Out-Law Analysis | 14 Nov 2019 | 4:11 pm | 4 min. read
The emphasis of the IRP (100-page / 2.5MB PDF) is on a diversified energy mix at the lowest possible cost, with renewable energy accounting for a large portion of the anticipated generation.
After a number of false starts, and against a backdrop of severe constraints on national electricity supply and added pressure to add new generation capacity onto the national grid, publication of the IRP is a positive development for consumers and for investors in energy and infrastructure. We hope that this will create momentum which will culminate in the procurement of new generation capacity.
The importance of an energy plan such as the IRP cannot be overstated.
We hope that this will create momentum which will culminate in the procurement of new generation capacity.
South Africa's first IRP, which was published in 2011 (IRP2010-2030), led to the successful design and implementation of the now world-renowned Renewable Energy Independent Power Producer Procurement Programme (REIPPPP). This scheme delivered:
The South African government Department of Mineral Resources and Energy (DMRE) sees the 2019 IRP as an opportunity to introduce a different energy mix. With a number of coal-fired power stations due to reach their end of design life over the next five years it hopes the plan will reduce reliance on coal.
The IRP envisages procurement of generation capacity until the year 2030 as follows:
The IRP will replace some of South Africa's reliance on coal with renewable energy. Coal accounts for 85% of South Africa's electricity generation but under the IRP this will reduce to 59% with solar contributing 18% and wind 6%.
While coal will undoubtedly continue to play a significant role, the IRP signals a significant shift from fossil fuels and significant commitments to renewable energy technologies. Solar PV and wind represent almost 60% of the new generation proposed by the IRP. Adding biomass, landfill and hydro brings that figure to 75%.
The IRP reiterates the South African government's intention to 'unbundle' the three business functions of state-owned electricity utility Eskom into separate generation, transmission and distribution companies. It calls for the development of a strategy as part of that unbundling to enable Eskom to participate in the development of new generation capacity in line with the IRP. The role of Eskom, as well as the impact of the resulting regulatory framework post-unbundling on the rest of the energy sector, will largely determine the degree to which the IRP's ambitious objectives will be met.
To ensure a credible 10-year plan, the IRP also recommends:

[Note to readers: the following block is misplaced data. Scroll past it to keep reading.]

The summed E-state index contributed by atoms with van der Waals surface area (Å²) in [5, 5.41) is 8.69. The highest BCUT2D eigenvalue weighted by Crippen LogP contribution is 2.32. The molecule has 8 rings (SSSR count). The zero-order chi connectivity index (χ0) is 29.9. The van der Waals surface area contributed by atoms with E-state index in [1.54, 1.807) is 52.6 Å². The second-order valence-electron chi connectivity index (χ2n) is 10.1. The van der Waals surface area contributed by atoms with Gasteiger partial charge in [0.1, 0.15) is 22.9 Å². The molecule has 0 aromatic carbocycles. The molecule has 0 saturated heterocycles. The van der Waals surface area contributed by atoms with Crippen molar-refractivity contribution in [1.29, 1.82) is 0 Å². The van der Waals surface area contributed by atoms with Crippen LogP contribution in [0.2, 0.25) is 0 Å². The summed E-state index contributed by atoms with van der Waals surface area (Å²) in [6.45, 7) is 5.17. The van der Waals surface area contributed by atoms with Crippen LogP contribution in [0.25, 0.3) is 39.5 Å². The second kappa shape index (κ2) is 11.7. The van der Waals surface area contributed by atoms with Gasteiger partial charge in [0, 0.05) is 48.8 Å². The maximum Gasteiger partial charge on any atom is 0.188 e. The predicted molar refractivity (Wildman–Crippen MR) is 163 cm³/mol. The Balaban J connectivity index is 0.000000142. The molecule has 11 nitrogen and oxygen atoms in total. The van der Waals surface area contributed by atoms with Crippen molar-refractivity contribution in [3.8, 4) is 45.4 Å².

The IRP is a positive development for both potential and existing renewable energy investors, as it provides confidence that renewables will play a significant role in bolstering South Africa's generation capacity over the next 10 years.
One area of concern, however, is the gap between 2024 and 2027 during which no solar procurement is envisaged. This means there would not be a continuous pipeline for investment.
To be successful, the IRP will need to be able to deliver sufficient new generation capacity to ensure energy security under both the current low-growth economic environment and a potential level of 4% annual growth.
Annual build limits have also been imposed on renewable technologies in order to achieve a 'just transition'; mitigating the adverse impact of the transition to a more diverse energy mix on employees and local economies. Although necessary, these build limits can also impact on investors that want to achieve economies of scale in their pipeline of projects given the lower expected returns as a result of plummeting wind and solar PV tariffs.
Contractors are likely to have similar concerns as they would want to see a steady flow of projects, particularly if they wish to establish local manufacturing or assembly facilities. Any future procurement programme should therefore be uninterrupted over the 10 years of the IRP, and beyond.
Similarly, the banks will have welcomed the IRP although we imagine they would have preferred a larger allocation of capacity to renewables in the light of issues around financing coal. Given the current competitive price bidding pressures under the REIPPPP, banks will have to consider other competitive forms of financing solar PV and wind projects and potentially will have to compete with other players that will bring innovative ways of financing renewable energy projects to the market.
The market now keenly awaits the ministerial determination which will give legal effect to the provisions of the IRP. To be successful, the IRP will need to be able to deliver sufficient new generation capacity to ensure energy security under both the current low-growth economic environment and a potential level of 4% annual growth. It must also deliver the desire, and crucially also the ability, of independent power producers to finance and deliver new projects on a sustained basis.
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